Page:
Aaron Boone on Gleyber Torres’ Little League homer: ‘No, no yes!’

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BOSTON — The way Gleyber Torres has been swinging the bat lately, he doesn’t need any extra help from opposing teams.

But the Red Sox served up a Little League three-run home run to him on Wednesday night that keyed the Yankees’ 5-2 win at Fenway Park.

A night after smacking the game-winning three-run double in extra innings, Torres had another strong effort, going 3-for-5 with three singles. But the third single turned into a doozy, courtesy of the Red Sox, and changed a scoreless game into a 3-0 Yankees lead.

With runners on first and second and two outs in the fifth inning, Torres roped an RBI single to right field. Alex Verdugo’s throw home trying to nab Hicks was late, but Torres had taken a wide turn at first base — trying to protect Judge as he raced for third, Torres said — and was seemingly dead in the water for the third out.

But catcher Connor Wong’s throw to first base sailed into right field, allowing Judge to score from third and Torres to hustle all the way around to dive safely into home plate. It was ruled a single and a three-base error.

Gleyber Torres rounds the bases to score on a single and a three-base error that led to the first three Yankees’ runs in their 5-3 win over the Red Sox.
N.Y. Post: Charles Wenzelberg

“Sometimes Gleyber thinks he’s invisible out there. Sometimes it works,” manager Aaron Boone said with a chuckle, adding that his thought process on the play was, “No, no, yes!”

Judge was pumped up on the play, emphatically signaling safe from behind the plate before going to pick up a tired Torres off the ground.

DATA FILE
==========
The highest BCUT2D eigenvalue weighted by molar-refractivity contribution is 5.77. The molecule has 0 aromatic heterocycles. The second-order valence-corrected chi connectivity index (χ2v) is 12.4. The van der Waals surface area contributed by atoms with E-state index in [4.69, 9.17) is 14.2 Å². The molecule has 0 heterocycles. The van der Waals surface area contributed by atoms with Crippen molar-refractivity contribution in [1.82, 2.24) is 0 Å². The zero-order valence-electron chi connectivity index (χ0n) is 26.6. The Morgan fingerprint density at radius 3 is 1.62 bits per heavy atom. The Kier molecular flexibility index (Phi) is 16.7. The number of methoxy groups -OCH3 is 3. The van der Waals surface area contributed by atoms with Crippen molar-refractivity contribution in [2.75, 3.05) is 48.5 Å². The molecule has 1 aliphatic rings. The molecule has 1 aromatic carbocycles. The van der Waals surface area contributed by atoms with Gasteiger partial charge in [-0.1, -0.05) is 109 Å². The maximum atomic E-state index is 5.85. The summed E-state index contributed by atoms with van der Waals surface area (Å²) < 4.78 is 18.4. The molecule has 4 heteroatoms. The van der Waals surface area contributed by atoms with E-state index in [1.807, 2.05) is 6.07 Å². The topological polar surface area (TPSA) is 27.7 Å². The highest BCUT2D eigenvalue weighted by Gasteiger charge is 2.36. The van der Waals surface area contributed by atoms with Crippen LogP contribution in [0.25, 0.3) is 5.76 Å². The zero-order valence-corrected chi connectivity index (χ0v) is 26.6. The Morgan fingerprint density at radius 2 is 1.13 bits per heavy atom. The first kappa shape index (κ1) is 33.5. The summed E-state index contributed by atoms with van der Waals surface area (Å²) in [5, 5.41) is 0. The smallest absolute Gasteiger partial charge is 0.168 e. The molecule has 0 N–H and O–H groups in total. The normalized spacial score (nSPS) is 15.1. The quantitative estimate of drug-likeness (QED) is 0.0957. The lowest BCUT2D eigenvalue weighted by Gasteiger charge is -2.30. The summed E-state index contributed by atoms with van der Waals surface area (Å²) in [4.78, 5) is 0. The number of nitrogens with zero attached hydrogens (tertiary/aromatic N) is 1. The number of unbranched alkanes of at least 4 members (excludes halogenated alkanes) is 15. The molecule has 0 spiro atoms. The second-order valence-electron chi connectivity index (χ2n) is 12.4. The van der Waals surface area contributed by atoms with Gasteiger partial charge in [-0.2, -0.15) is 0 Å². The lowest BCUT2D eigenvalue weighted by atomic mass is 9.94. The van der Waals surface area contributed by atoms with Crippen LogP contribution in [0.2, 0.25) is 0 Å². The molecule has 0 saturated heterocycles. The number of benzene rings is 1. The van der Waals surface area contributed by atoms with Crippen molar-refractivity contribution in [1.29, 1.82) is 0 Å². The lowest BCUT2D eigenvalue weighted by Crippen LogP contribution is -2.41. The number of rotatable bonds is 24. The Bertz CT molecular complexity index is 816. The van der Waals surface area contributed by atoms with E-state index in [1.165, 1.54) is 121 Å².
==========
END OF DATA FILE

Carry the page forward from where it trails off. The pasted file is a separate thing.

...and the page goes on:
“I was a little nervous in the beginning because I didn’t want to be thrown out at home plate,” Torres said. “I was exhausted, but happy to do something.”

Torres has been doing plenty lately. The multi-hit night was his third in his last four games, a stretch in which he is hitting 8-for-19 with nine RBIs to help spark the Yankees’ shorthanded lineup.

In the ninth inning, Torres helped bring home an insurance run, again with some help from the Red Sox. With Tim Locastro on second base and one out, Torres drilled a 407-foot fly ball to dead center field, where it bounced out of the glove of Abraham Almonte just in front of the garage door. It was ruled a two-base error instead of a double, but it scored Locastro for the 5-2 lead.

It wasn’t just Torres’ bat that stood out on Wednesday night, though. He also added some heads-up baserunning, stealing third on Wong’s throw back to pitcher Bryan Bello in the fourth inning.

“I’ve just seen many videos of the catcher,” Torres said. “Sometimes he throws really slow to the pitcher. All season long, we’re really aggressive on the bases and particularly now. Just tried to keep going.”

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